Every project team takes on at least a little bit of its project manager’s personality. If the PM is disorganized and careless, the team will almost certainly miss deadlines and produce substandard deliverables, even if the same team members have performed well on other projects. In the same way, teams working under a harsh, unfriendly PM are very likely to experience internal conflicts. On the other hand, a calm, organized and collaborative project manager can encourage teamwork and high performance, even under difficult conditions.
For a project manager, developing the right set of personality traits is every bit as important as learning project management skills like how to build a project plan or run a meeting. From keeping cool under pressure to staying organized, here are a few of the top personality traits of highly effective project managers.
A Positive Attitude
Attitudes, good or bad, are infectious, and nothing can doom a project faster than a project manager who’s preoccupied with failure. Even when the stakes are high and the challenges are daunting, a good project manager needs to give the impression that he or she expects the team to succeed. Whether in large-group meetings or in one-on-one interactions with team members, PMs should try to maintain a positive attitude at all times. After all, if the PM assumes the project will fail, is there any incentive for the team to succeed?
Trust between team members is essential on any project, and trust is built on honesty. Project managers should make it a policy to be completely honest when setting expectations at the beginning of a project and when providing feedback or status reports throughout the project. Even when the news isn’t necessarily good, it’s better for team members and other stakeholders to hear it straight the first time, rather than to discover that they’ve been misled after the fact.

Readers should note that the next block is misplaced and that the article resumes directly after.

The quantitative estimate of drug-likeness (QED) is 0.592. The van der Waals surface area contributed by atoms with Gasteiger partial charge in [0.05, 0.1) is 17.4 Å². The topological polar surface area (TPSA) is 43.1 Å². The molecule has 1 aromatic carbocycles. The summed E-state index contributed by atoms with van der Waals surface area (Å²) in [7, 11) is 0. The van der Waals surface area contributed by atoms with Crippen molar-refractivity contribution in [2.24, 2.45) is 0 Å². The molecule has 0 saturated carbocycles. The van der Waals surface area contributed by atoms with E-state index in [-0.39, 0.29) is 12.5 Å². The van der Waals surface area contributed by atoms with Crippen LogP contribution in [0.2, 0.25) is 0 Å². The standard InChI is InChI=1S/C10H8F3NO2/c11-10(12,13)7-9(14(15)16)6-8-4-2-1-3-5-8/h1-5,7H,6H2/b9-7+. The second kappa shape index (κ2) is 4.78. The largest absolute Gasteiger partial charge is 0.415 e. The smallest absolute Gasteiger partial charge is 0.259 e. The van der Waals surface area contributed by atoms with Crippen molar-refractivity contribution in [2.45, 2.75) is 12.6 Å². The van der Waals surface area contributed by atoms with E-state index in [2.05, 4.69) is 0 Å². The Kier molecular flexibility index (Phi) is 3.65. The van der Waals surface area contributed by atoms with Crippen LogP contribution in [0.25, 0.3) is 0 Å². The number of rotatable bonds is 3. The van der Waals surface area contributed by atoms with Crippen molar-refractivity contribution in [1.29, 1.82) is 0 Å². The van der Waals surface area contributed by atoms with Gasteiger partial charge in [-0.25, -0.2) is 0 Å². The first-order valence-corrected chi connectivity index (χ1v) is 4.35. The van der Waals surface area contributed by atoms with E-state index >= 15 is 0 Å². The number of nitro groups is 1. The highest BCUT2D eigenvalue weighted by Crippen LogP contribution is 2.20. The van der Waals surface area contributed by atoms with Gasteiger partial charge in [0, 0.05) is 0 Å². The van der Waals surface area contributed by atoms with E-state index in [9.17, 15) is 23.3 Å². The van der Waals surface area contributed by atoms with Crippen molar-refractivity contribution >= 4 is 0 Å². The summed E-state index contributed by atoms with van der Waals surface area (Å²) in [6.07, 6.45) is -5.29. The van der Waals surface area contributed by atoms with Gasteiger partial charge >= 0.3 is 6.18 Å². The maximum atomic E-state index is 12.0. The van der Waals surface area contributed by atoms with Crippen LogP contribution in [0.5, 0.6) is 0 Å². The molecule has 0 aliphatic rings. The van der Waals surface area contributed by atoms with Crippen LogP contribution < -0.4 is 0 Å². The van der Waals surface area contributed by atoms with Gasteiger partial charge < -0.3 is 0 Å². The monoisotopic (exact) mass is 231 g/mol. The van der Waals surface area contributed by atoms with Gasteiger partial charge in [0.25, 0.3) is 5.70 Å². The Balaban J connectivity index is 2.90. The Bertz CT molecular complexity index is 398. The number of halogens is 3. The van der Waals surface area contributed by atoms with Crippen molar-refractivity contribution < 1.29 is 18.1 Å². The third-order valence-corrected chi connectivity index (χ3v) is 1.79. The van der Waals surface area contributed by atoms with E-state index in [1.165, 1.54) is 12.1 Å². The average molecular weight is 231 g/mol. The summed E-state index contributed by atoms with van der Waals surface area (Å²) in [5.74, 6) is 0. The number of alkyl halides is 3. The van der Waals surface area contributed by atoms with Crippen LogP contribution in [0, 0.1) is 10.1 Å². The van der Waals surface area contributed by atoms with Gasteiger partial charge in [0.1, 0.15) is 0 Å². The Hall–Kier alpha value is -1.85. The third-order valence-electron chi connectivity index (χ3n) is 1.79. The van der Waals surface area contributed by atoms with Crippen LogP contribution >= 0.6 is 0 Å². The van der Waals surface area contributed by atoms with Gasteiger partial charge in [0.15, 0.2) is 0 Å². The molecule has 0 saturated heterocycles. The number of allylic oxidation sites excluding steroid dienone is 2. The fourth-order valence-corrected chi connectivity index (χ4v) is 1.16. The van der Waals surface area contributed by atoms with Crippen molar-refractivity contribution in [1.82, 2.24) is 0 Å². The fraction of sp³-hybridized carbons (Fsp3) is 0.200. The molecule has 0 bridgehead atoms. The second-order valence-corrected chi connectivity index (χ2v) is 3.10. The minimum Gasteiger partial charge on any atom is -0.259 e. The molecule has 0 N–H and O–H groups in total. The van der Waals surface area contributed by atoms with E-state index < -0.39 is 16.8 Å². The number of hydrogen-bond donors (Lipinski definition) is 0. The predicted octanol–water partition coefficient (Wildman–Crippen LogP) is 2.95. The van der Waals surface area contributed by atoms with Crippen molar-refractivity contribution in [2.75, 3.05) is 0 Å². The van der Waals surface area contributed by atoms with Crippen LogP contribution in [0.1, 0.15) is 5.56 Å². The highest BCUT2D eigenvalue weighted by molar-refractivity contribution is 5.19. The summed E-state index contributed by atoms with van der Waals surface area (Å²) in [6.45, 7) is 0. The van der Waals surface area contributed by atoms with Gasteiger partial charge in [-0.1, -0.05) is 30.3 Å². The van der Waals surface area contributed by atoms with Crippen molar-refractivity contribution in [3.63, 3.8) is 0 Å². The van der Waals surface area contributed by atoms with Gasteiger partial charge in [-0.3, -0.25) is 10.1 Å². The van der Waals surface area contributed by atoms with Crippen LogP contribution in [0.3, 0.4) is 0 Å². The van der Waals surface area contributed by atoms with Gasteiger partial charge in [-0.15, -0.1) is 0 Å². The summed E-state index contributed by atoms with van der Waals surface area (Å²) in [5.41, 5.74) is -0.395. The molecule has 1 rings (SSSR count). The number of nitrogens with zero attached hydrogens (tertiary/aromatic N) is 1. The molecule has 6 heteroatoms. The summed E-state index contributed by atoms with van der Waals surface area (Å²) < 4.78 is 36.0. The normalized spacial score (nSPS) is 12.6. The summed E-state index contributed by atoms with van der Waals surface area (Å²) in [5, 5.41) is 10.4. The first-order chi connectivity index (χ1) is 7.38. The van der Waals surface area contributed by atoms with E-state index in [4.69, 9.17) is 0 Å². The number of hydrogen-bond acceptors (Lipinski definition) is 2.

Good Listening and Communication Skills
Listening skills are another of the critically important qualities of a good manager. Not only can they help you ensure that you understand the project requirements and expectations in the first place, they can help you identify potential problems and identify gaps that might otherwise have been missed. And since communication is a two-way street, a project manager also needs the ability to explain project timelines, assignments and status updates in a way that all stakeholders can understand, regardless of their familiarity with the project.
Keeping track of dozens of items—tasks, deliverables, meetings and approval requests, just to name a few—is business as usual for a project manager, but that doesn’t mean it’s easy. If you aren’t an extremely organized person by nature, you can still succeed as a project manager by working to develop strategies for time management and prioritization. A good enterprise project management solution like Clarizen can also help you stay on top of your multiple responsibilities.
The Ability to Take Criticism
Every project manager takes some heat now and then, whether it comes from a customer, executive or even from an unhappy team member. Handling criticism gracefully is another highly important characteristic of a project manager. If you get defensive or combative when someone complains about your work, you’ll likely only make the situation worse. Successful project managers work to find constructive responses to criticism, and to turn potentially damaging situations into highly productive conversations.